2005 Theme - “The Niagara Movement: Black Protest Reborn, 1905-2005”
Niagara movement was an organization founded by African Americans to fight racial discrimination in the United States. It existed from 1905 to 1910. At its height, the Niagara Movement had 30 branches in various U.S. cities. It failed to win the support of most blacks, but many of its ideas were adopted in 1909 by a new interracial organization— the National Association for the Advancement of Colored People (NAACP).
2005 Black History Month Schedule of Events (pdf)
Linsey Lee, Oral History Curator at the Martha's Vineyard Historical Society and author of Vineyard Voices Words, Faces, and Voices of Island People, will introduce a documentary film she produced entitled “Vineyard Voices: A Person of Color” featuring 92-year-old Dean K. Denniston, son of the first African-American minister on Martha's Vineyard.
12:00 PM, Redfi eld Auditorium, Woods Hole Oceanographic Institution
Jocelyn Chadwick, Associate Professor of Education at Harvard Graduate School of Education will speak on sensitive cultural issues in education. “I believe no scholar or teacher can ever know all there is to know in this field and that one must never limit a student's potential just because of where he/she lives, how he/she looks, or what his/her past experiences have been.”
4:00 PM, Redfi eld Auditorium, Woods Hole Oceanographic Institution
James McBride, author of The Color of Water, will be available for an informal discussion of his critically acclaimed memoir. His book, which spent two years on the New York Times bestseller list, has sold more than 1.7 million copies in the USA and has been published in 16 languages and in more than 20 countries.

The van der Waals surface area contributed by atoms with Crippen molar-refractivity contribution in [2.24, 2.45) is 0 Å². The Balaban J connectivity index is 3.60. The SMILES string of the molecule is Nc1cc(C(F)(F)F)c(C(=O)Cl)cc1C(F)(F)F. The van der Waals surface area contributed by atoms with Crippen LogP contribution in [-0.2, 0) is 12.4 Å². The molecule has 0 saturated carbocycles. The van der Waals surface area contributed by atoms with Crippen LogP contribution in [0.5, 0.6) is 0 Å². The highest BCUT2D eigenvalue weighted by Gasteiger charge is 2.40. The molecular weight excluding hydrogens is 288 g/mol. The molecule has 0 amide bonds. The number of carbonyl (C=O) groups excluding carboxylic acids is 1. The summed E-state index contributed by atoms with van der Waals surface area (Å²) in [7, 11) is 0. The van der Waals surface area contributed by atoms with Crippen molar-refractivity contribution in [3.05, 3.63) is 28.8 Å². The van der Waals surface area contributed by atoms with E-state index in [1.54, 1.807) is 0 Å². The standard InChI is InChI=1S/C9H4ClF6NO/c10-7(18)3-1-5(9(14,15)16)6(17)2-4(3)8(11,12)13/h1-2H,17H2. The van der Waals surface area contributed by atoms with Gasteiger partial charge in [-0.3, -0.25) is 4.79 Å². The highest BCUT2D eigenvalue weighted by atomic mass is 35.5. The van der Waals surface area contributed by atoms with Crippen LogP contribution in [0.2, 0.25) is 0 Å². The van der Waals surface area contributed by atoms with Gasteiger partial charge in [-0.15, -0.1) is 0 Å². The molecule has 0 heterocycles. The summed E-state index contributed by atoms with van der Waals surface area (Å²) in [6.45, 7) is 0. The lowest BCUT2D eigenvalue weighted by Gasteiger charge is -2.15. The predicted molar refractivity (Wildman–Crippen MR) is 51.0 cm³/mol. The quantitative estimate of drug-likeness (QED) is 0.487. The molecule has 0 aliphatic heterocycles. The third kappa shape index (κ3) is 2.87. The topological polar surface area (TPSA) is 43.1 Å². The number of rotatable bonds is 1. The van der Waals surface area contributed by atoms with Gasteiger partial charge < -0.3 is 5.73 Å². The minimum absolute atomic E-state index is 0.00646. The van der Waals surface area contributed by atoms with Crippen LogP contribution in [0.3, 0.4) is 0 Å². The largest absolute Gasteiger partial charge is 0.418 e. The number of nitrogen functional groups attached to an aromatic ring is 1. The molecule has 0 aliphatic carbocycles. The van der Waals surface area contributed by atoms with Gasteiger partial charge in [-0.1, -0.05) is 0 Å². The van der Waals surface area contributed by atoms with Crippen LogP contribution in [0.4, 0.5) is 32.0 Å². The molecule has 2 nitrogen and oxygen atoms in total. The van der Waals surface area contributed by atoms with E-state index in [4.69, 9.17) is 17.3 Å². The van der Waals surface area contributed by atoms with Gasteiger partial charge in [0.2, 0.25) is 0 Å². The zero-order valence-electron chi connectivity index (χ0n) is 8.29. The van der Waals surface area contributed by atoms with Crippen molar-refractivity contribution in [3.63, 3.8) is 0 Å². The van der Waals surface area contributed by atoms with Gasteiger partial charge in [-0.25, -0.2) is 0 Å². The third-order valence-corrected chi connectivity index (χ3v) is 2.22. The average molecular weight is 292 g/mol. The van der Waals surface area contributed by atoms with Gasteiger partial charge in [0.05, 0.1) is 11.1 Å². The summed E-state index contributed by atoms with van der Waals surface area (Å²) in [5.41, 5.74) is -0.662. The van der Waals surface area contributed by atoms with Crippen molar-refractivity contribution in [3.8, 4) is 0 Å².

4:00 PM, Woods Hole Science Aquarium, National Marine Fisheries Service (ID required for entrance.)
Following this gathering, James McBride will give a presentation at the Morse Pond School Auditorium in honor of Falmouth Book Week. While admission is free, a donation of a non-perishable food item for the Falmouth Service Center will be appreciated.
The Harambee, An Ethnic Potluck Feast Welcoming Everyone of Every Race
Justin Petty, Professor and Director of Broadcast Media Technology at Roxbury Community College, will give a presentation on the origin and evolution of the steel pan, an acoustic instrument. Besides his lecture, Petty will entertain live at the Harambee with other members of the Pan Loco Steel Band. Don't forget to bring your favorite potluck dish and wear your most colorful, comfortable clothing for this wintry Woods Hole event that is sure to transport you to the warmth of the Caribbean!
4:00 PM, Swope Dining Room, Marine Biological Laboratory
All events are free and open to the public.